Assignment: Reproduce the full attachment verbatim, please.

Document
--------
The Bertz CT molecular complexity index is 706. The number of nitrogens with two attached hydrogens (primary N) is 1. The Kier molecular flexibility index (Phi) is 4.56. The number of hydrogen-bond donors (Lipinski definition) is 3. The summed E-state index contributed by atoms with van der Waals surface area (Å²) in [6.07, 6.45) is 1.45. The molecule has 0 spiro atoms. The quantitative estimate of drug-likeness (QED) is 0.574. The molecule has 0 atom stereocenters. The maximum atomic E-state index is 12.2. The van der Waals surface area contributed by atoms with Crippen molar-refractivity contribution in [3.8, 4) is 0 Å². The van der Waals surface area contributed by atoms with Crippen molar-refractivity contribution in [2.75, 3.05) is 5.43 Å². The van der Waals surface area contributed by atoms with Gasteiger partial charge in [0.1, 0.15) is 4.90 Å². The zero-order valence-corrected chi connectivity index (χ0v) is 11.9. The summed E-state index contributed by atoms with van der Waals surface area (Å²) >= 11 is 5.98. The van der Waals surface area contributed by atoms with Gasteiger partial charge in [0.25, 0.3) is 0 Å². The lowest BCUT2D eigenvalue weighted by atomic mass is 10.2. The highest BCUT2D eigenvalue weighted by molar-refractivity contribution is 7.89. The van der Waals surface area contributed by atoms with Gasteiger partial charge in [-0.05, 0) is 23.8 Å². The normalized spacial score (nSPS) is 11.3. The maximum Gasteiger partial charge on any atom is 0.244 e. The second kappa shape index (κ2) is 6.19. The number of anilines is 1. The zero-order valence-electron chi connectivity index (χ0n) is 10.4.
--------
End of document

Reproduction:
The Bertz CT molecular complexity index is 706. The number of nitrogens with two attached hydrogens (primary N) is 1. The Kier molecular flexibility index (Phi) is 4.56. The number of hydrogen-bond donors (Lipinski definition) is 3. The summed E-state index contributed by atoms with van der Waals surface area (Å²) in [6.07, 6.45) is 1.45. The molecule has 0 spiro atoms. The quantitative estimate of drug-likeness (QED) is 0.574. The molecule has 0 atom stereocenters. The maximum atomic E-state index is 12.2. The van der Waals surface area contributed by atoms with Crippen molar-refractivity contribution in [3.8, 4) is 0 Å². The van der Waals surface area contributed by atoms with Crippen molar-refractivity contribution in [2.75, 3.05) is 5.43 Å². The van der Waals surface area contributed by atoms with Gasteiger partial charge in [0.1, 0.15) is 4.90 Å². The zero-order valence-corrected chi connectivity index (χ0v) is 11.9. The summed E-state index contributed by atoms with van der Waals surface area (Å²) >= 11 is 5.98. The van der Waals surface area contributed by atoms with Gasteiger partial charge in [0.25, 0.3) is 0 Å². The lowest BCUT2D eigenvalue weighted by atomic mass is 10.2. The highest BCUT2D eigenvalue weighted by molar-refractivity contribution is 7.89. The van der Waals surface area contributed by atoms with Gasteiger partial charge in [-0.05, 0) is 23.8 Å². The normalized spacial score (nSPS) is 11.3. The maximum Gasteiger partial charge on any atom is 0.244 e. The second kappa shape index (κ2) is 6.19. The number of anilines is 1. The zero-order valence-electron chi connectivity index (χ0n) is 10.4.